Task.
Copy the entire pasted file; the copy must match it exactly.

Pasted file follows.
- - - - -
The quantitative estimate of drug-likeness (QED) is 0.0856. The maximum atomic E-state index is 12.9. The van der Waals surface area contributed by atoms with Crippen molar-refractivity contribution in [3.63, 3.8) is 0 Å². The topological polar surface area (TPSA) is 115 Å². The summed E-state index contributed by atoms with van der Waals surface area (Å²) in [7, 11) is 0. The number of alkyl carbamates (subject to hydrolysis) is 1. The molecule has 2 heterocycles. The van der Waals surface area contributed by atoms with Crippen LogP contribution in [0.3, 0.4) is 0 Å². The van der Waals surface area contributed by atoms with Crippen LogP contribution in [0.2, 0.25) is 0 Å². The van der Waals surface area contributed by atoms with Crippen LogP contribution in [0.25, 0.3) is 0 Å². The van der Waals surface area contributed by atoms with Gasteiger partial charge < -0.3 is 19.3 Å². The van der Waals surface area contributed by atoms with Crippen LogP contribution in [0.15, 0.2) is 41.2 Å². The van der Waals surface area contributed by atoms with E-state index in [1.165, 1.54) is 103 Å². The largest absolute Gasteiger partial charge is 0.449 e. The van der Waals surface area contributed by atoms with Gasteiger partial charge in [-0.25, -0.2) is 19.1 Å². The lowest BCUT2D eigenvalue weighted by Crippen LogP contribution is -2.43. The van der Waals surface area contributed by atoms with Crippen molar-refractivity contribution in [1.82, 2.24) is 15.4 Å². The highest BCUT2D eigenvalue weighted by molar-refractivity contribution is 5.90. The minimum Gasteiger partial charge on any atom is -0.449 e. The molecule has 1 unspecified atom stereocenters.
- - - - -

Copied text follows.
The quantitative estimate of drug-likeness (QED) is 0.0856. The maximum atomic E-state index is 12.9. The van der Waals surface area contributed by atoms with Crippen molar-refractivity contribution in [3.63, 3.8) is 0 Å². The topological polar surface area (TPSA) is 115 Å². The summed E-state index contributed by atoms with van der Waals surface area (Å²) in [7, 11) is 0. The number of alkyl carbamates (subject to hydrolysis) is 1. The molecule has 2 heterocycles. The van der Waals surface area contributed by atoms with Crippen LogP contribution in [0.3, 0.4) is 0 Å². The van der Waals surface area contributed by atoms with Crippen LogP contribution in [0.2, 0.25) is 0 Å². The van der Waals surface area contributed by atoms with Crippen LogP contribution in [0.25, 0.3) is 0 Å². The van der Waals surface area contributed by atoms with Gasteiger partial charge < -0.3 is 19.3 Å². The van der Waals surface area contributed by atoms with Crippen LogP contribution in [0.15, 0.2) is 41.2 Å². The van der Waals surface area contributed by atoms with E-state index in [1.165, 1.54) is 103 Å². The largest absolute Gasteiger partial charge is 0.449 e. The van der Waals surface area contributed by atoms with Gasteiger partial charge in [-0.25, -0.2) is 19.1 Å². The lowest BCUT2D eigenvalue weighted by Crippen LogP contribution is -2.43. The van der Waals surface area contributed by atoms with Crippen molar-refractivity contribution in [1.82, 2.24) is 15.4 Å². The highest BCUT2D eigenvalue weighted by molar-refractivity contribution is 5.90. The minimum Gasteiger partial charge on any atom is -0.449 e. The molecule has 1 unspecified atom stereocenters.